Text structures help you pay attention to books in a different way. Natalie Louis, one of my section leaders at the TCRWP Reading Institute, spent a lot of time teaching us that understanding nonfiction text structures can help kids to organize their thinking about their reading.
The seven text structures that entire books, chapters, or sections of books can have are:
6). Cause & Effect
7). Compare & Contrast
As a result of today’s session, I’m going to start paying greater attention to the text structures of the nonfiction books I buy and read aloud to Isabelle. I know that many of the nonfiction board books we have in our home are question/answer and list types of books. I’m now going to be more intentional about looking for a greater variety of text structures when I seek out nonfiction books for our home.
4 thoughts on “Embedded Text Structures”
This timely post is helpful as we are looking for more nonfiction books to add to our home library. Evaluating our choices will be easier with this list. Thank you for sharing this information!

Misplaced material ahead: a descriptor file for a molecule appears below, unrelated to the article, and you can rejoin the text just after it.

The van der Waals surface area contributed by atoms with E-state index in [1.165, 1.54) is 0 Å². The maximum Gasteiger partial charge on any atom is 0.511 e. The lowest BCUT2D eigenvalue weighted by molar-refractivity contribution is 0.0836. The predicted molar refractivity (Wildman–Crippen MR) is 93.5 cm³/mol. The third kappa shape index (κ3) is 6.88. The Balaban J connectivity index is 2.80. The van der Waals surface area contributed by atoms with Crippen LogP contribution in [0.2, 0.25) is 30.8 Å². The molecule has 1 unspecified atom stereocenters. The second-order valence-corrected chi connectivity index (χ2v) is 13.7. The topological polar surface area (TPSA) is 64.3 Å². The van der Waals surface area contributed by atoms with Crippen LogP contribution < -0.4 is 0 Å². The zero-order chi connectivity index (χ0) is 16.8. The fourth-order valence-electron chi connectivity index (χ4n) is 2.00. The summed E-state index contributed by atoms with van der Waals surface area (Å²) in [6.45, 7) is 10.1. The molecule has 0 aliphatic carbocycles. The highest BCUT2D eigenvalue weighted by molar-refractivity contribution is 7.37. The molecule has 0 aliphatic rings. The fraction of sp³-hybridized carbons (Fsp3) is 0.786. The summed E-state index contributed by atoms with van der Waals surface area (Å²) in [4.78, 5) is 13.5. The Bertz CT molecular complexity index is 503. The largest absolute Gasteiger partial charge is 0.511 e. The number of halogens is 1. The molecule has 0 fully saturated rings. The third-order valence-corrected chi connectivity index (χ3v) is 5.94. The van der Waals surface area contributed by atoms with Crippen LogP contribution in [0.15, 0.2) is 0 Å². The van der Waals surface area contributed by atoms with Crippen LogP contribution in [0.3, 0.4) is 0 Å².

Knowing the text structures could be a teaching point for the classroom! Our district has purchased non-fiction research labs based around themes like bugs, weather, planets, colonial America, sports, communities, (to name a few examples). As a result of knowing these text structures, the students could work on identifying what structure the books falls under as they are read. Thank you for sharing this list!
Thanks for the point of the explicit teaching points needed, Stacey. I wonder if individuals naturally lean toward text structure favorites, thus doing well in reading those, but less so with others? Thus, as you’ve said, variety is one key.